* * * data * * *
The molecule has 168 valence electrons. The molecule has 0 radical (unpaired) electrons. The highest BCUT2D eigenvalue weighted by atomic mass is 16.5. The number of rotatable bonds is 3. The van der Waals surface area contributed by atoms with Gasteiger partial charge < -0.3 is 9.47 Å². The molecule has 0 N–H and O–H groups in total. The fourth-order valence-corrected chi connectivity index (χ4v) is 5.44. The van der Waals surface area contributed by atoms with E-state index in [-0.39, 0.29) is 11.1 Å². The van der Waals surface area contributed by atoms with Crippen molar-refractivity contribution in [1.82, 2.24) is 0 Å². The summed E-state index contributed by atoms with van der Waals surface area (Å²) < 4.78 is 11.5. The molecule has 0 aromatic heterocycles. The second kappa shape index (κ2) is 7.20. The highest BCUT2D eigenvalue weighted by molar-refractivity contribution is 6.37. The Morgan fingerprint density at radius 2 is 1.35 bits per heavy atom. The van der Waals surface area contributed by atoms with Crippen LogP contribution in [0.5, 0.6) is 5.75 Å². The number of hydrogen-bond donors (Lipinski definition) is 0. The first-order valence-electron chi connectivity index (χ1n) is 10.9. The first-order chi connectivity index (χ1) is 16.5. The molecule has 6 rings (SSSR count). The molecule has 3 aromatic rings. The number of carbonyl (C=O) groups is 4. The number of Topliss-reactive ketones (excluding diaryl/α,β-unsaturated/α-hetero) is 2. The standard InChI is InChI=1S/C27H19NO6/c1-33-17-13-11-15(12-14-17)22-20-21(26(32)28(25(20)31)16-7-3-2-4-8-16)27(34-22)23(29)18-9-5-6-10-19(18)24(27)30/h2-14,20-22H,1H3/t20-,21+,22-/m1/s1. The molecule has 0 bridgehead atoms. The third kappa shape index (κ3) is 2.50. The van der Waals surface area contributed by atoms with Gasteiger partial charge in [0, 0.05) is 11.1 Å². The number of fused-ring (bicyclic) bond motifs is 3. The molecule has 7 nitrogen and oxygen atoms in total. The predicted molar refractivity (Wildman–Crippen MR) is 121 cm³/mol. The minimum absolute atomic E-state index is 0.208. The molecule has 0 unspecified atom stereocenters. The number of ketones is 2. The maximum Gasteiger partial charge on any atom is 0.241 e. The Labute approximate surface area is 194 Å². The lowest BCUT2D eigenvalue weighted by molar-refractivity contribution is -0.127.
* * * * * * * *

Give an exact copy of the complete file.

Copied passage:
The molecule has 168 valence electrons. The molecule has 0 radical (unpaired) electrons. The highest BCUT2D eigenvalue weighted by atomic mass is 16.5. The number of rotatable bonds is 3. The van der Waals surface area contributed by atoms with Gasteiger partial charge < -0.3 is 9.47 Å². The molecule has 0 N–H and O–H groups in total. The fourth-order valence-corrected chi connectivity index (χ4v) is 5.44. The van der Waals surface area contributed by atoms with E-state index in [-0.39, 0.29) is 11.1 Å². The van der Waals surface area contributed by atoms with Crippen molar-refractivity contribution in [1.82, 2.24) is 0 Å². The summed E-state index contributed by atoms with van der Waals surface area (Å²) < 4.78 is 11.5. The molecule has 0 aromatic heterocycles. The second kappa shape index (κ2) is 7.20. The highest BCUT2D eigenvalue weighted by molar-refractivity contribution is 6.37. The Morgan fingerprint density at radius 2 is 1.35 bits per heavy atom. The van der Waals surface area contributed by atoms with Crippen LogP contribution in [0.5, 0.6) is 5.75 Å². The number of hydrogen-bond donors (Lipinski definition) is 0. The first-order valence-electron chi connectivity index (χ1n) is 10.9. The first-order chi connectivity index (χ1) is 16.5. The molecule has 6 rings (SSSR count). The molecule has 3 aromatic rings. The number of carbonyl (C=O) groups is 4. The number of Topliss-reactive ketones (excluding diaryl/α,β-unsaturated/α-hetero) is 2. The standard InChI is InChI=1S/C27H19NO6/c1-33-17-13-11-15(12-14-17)22-20-21(26(32)28(25(20)31)16-7-3-2-4-8-16)27(34-22)23(29)18-9-5-6-10-19(18)24(27)30/h2-14,20-22H,1H3/t20-,21+,22-/m1/s1. The molecule has 0 bridgehead atoms. The third kappa shape index (κ3) is 2.50. The van der Waals surface area contributed by atoms with Gasteiger partial charge in [0, 0.05) is 11.1 Å². The number of fused-ring (bicyclic) bond motifs is 3. The molecule has 7 nitrogen and oxygen atoms in total. The predicted molar refractivity (Wildman–Crippen MR) is 121 cm³/mol. The minimum absolute atomic E-state index is 0.208. The molecule has 0 unspecified atom stereocenters. The number of ketones is 2. The maximum Gasteiger partial charge on any atom is 0.241 e. The Labute approximate surface area is 194 Å². The lowest BCUT2D eigenvalue weighted by molar-refractivity contribution is -0.127.